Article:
From its beginning to its conclusion, "Survivor Micronesia: Fans vs. Favorites" was a season of surprises, both to its players and to viewers. The second all-star season limped into existence, a not-so-all-star collection of returning "favorites" and unimpressive "fans."
But it followed an exponential curve, transforming into a season worthy of the designation of "best season ever," at least in terms of game play, but also because it repeatedly offered shocking turns of events.
At its best, "Survivor" is a human game of chess, and this season the strategy and game play was thrilling to watch as pawns repeatedly and unexpectedly bumped off more powerful pieces, and other pieces fell off in startling ways.
During the 39 days, there were a record number of total blindsides at Tribal Council and the first-ever all-female final four — an alliance formed on the very first day that splintered only when it was forced to break apart.
More Entertainment stories
Autistic ballerina dances her way into hearts
In a popular YouTube video, the beaming little ballerina dances an entire four-minute routine seemingly perfectly, matchin...
- Every on-screen drink in 'Mad Men' in 5 minutes
- See the 'Dancing' stars' most memorable moves
- Emmy's biggest snubs? Cranston, Hamm, more
- 'Toy Story' toys burn up in prank on mom
- Autistic ballerina dances her way into hearts
That alliance took down the most powerful players in the game — men who were both physically and mentally strong — and nearly unbeatable because each of them held immunity. Still, never expecting it, they fell one by one (Ozzy, Jason and Erik — and Alexis, too, although for somewhat different reasons).
Keeping things interesting
Despite all of those strategic moves, both Cirie and Amanda ironically found themselves in nearly identical positions at the end of the game as where they were during their original seasons.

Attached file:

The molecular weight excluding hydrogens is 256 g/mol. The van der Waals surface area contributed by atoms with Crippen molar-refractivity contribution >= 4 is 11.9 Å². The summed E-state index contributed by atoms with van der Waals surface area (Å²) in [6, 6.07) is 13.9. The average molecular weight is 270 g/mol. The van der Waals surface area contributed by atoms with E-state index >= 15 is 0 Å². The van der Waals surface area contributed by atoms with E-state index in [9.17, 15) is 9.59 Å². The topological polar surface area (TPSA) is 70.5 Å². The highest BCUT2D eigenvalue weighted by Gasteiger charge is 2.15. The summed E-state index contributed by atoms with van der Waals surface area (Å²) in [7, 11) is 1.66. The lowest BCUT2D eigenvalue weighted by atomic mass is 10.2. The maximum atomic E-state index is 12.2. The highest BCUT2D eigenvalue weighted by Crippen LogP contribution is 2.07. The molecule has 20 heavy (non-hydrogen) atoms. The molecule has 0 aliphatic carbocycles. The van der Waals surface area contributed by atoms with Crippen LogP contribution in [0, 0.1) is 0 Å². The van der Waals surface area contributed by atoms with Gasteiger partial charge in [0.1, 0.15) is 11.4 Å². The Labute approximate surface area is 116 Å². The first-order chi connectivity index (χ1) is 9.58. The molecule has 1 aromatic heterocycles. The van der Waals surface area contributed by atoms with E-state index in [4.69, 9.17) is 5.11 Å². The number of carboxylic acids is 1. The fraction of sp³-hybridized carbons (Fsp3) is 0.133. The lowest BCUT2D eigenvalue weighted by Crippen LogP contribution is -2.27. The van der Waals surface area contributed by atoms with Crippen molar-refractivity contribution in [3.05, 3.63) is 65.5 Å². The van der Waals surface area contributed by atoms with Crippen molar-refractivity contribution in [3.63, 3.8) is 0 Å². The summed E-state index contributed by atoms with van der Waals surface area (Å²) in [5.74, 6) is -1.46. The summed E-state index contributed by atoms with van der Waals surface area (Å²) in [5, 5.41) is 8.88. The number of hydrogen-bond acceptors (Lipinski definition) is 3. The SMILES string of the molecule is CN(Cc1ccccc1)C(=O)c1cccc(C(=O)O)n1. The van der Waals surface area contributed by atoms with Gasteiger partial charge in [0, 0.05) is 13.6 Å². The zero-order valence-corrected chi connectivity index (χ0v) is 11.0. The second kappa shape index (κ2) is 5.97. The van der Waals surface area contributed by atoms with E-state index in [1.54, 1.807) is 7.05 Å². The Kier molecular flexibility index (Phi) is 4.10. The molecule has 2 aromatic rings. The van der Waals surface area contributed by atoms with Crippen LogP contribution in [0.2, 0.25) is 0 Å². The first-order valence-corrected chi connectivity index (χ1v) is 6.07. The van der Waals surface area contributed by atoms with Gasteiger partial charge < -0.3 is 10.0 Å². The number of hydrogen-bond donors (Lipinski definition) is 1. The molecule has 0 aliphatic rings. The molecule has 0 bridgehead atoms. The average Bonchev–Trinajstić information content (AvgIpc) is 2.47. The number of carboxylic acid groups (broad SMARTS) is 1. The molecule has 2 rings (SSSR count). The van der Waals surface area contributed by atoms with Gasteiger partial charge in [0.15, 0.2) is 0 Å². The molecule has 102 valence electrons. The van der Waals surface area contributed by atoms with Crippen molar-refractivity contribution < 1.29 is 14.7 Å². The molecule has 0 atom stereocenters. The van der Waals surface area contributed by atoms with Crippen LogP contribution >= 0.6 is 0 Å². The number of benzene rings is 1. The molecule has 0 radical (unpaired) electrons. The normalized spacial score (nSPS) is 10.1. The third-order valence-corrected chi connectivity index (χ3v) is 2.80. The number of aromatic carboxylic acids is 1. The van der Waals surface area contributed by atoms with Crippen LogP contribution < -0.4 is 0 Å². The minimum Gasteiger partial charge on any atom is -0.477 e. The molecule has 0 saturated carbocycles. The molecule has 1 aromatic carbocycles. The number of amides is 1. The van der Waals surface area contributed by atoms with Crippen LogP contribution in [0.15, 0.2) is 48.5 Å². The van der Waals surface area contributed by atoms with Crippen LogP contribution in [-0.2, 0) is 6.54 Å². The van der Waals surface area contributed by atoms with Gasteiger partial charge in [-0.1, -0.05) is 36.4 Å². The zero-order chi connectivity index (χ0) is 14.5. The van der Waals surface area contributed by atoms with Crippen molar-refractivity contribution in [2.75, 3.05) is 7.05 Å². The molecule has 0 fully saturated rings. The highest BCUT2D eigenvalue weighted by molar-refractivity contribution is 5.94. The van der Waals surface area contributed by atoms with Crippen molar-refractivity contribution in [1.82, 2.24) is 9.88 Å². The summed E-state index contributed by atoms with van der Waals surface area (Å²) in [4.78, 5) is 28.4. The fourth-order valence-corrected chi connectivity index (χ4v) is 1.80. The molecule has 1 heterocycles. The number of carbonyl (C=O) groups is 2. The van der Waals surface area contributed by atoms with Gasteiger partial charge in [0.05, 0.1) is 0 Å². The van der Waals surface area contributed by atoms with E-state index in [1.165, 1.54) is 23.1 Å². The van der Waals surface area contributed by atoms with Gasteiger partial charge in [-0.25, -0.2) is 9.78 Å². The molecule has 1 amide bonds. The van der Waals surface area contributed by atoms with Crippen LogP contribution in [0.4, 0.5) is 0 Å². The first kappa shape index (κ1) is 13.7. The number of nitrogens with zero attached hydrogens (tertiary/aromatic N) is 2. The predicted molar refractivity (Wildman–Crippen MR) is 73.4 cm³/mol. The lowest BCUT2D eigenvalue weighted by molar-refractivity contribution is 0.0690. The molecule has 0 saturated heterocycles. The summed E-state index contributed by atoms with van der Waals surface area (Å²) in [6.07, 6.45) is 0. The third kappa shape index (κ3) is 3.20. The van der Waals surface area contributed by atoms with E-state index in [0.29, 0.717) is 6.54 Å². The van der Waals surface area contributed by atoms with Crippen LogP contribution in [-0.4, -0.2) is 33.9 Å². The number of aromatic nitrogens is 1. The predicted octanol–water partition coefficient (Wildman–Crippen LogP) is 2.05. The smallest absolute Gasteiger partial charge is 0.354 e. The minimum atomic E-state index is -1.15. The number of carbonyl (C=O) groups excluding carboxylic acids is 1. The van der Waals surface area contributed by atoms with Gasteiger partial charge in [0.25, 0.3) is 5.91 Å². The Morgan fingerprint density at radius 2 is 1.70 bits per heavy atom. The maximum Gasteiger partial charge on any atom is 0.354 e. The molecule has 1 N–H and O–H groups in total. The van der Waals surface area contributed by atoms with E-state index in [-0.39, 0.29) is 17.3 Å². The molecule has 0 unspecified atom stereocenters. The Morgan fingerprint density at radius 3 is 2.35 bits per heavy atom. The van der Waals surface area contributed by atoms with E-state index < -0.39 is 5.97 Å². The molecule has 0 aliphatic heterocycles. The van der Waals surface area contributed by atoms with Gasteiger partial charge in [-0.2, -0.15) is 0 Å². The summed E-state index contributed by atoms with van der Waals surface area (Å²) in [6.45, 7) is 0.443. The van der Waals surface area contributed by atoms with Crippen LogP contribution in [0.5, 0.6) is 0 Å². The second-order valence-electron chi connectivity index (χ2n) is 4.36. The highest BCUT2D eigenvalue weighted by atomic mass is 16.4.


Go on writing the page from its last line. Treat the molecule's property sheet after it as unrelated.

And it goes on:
Slideshow: Celebrity Sightings Both times, Cirie left the game just before the final Tribal Council, although in Panama, it was not due to a vote, but because she lost a tie-breaking challenge.
And Amanda found herself sitting next to two of the more overt schemers on "Survivor: China." And despite having a friendlier disposition, she lost to them, just as she lost to Parvati.
Those familiar moments were outnumbered by plenty of the unexpected to keep things interesting, like a record number of injuries and people to be forced out of the game for medical reasons, never mind the two people who quit (although one, Jonny Fairplay, asked his tribe to vote him out).
Even the final vote itself was a surprise because the jury members had just two choices. For the first time since "Survivor: Cook Islands," the game concluded with two players sitting next to one another at the end, not three.
Yet after all that, we're left with a winner who didn't make a whole lot of sense, at least not based upon what viewers saw.
Surprise from the jury
The show delivered its final surprise at the end, when Parvati won five out of the eight jury members’ votes, even though they all seemed bitter and angry toward her during the final Tribal Council.